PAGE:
Cat coughing is a symptom of a problem, rather than a problem in its own right. When the cough receptors in the larynx (the area at the back of the throat), the trachea (windpipe) or the bronchial tree (smaller airways), are stimulated or irritated a cough will result. There are many reasons why this can occur and you should have your cat checked by a vet if you notice that your cat is coughing to ensure that the problem is identified and treated accordingly.

It is very common in cats for a cough to be followed by a vomit due to the force of the coughing. If you can describe what is happening in as much detail as possible it will help your vet differentiate between a respiratory and a digestive system problem.

Common causes of cat cough

The following is a brief but not exhaustive list of some of the causes of cat cough.

Feline asthma is a common allergic respiratory disease in cats and the more severe form can be accompanied by wheezing. It is a chronic progressive disease for which there is no cure, but the symptoms can be well managed (as with people with asthma).

Irritation of the airways mainly occurs due to inhaled liquids, irritant gases or foreign bodies.

Inflammation of the airways is a common outcome following irritation. It is also seen associated with viral (cat flu), bacterial, fungal and parasitic (lungworm) infections.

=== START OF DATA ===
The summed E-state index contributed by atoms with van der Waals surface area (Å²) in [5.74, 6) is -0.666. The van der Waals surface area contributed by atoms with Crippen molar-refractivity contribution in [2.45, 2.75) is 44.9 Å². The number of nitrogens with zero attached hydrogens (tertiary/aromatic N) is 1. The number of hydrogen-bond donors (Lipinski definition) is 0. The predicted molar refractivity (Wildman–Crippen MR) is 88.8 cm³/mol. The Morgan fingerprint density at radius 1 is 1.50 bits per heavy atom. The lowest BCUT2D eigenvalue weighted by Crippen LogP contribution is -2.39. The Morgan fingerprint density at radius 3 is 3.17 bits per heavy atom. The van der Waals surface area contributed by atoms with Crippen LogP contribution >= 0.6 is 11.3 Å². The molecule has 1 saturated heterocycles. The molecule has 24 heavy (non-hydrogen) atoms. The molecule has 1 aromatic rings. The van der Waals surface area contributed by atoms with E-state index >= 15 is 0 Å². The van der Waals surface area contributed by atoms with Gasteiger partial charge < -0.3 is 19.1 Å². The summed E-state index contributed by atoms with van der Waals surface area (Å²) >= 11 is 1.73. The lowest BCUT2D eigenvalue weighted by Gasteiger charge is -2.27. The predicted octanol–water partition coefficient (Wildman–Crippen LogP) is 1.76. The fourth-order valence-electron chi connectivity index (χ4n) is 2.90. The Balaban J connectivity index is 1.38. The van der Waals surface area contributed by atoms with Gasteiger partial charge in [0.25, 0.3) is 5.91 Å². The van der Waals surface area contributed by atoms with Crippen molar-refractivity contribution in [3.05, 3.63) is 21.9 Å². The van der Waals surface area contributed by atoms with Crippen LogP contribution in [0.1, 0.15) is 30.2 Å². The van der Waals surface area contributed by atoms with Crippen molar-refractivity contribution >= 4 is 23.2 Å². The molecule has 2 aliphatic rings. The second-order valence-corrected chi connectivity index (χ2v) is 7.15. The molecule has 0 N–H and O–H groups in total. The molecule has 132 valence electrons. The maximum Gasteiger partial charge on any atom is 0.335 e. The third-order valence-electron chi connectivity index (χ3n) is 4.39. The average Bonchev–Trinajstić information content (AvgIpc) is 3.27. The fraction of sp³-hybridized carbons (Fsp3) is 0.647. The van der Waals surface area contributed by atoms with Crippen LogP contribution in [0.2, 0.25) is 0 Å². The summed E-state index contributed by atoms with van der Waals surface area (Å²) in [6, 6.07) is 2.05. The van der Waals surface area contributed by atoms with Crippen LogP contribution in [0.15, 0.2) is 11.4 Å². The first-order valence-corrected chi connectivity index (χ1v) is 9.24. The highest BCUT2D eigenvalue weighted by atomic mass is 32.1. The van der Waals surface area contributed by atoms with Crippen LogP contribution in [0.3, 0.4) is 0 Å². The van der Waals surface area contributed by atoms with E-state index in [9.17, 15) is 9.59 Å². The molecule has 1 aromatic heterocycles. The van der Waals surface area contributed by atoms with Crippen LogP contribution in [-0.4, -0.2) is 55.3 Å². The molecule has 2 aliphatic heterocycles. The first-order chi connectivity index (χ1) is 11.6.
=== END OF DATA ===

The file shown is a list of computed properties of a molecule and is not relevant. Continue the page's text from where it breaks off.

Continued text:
Tumours can develop in the upper respiratory tract (mouth and/or throat) or lower respiratory tract (lungs). Clinical signs will depend on where the mass is located and whether it is an isolated mass or diffusely spread throughout the lungs.

Nasopharyngeal polyps are benign growths that grow in the area at the back of the throat. They can block the nose and cause the cat to cough or reluctantly breathe through their mouth.

What will your vet ask?

The first thing your vet will need to do is differentiate between a respiratory and a digestive system problem, as this will guide the investigation. Generally most cats don’t perform on queue and won’t cough or vomit in the vet clinic, so your detailed description will help in narrowing down the possibilities.

Here is a list of questions to consider prior to going to the vet:

  • What actually happens? Describe the cough, duration, frequency, and the general characteristics of your cat’s cough.
  • Is there something brought up when your cat coughs? Eg. white frothy fluid/ mucus/ hairballs or food?
  • Is there a time of day when it is more prevalent? At night or in the morning?
  • How long has it been going on?
  • Does your cat have a decreased or increased appetite?
  • Has your cat lost weight despite eating a lot of food?
  • Has your cat’s breathing changed (become more rapid or noisier)?
  • Have they started snoring when asleep?
  • Has there been any change in behaviour? Eg. sleeping more, change in voice.
  • Has your cat been in a cattery/ had access to or been in fights with other cats recently?

If your cat has been coughing, it is advisable to make an appointment to get them checked by your vet.  Once a diagnosis is made, your vet will provide you with more details on your cat’s problem and what can be done to ensure the best possible outcome for your cat.

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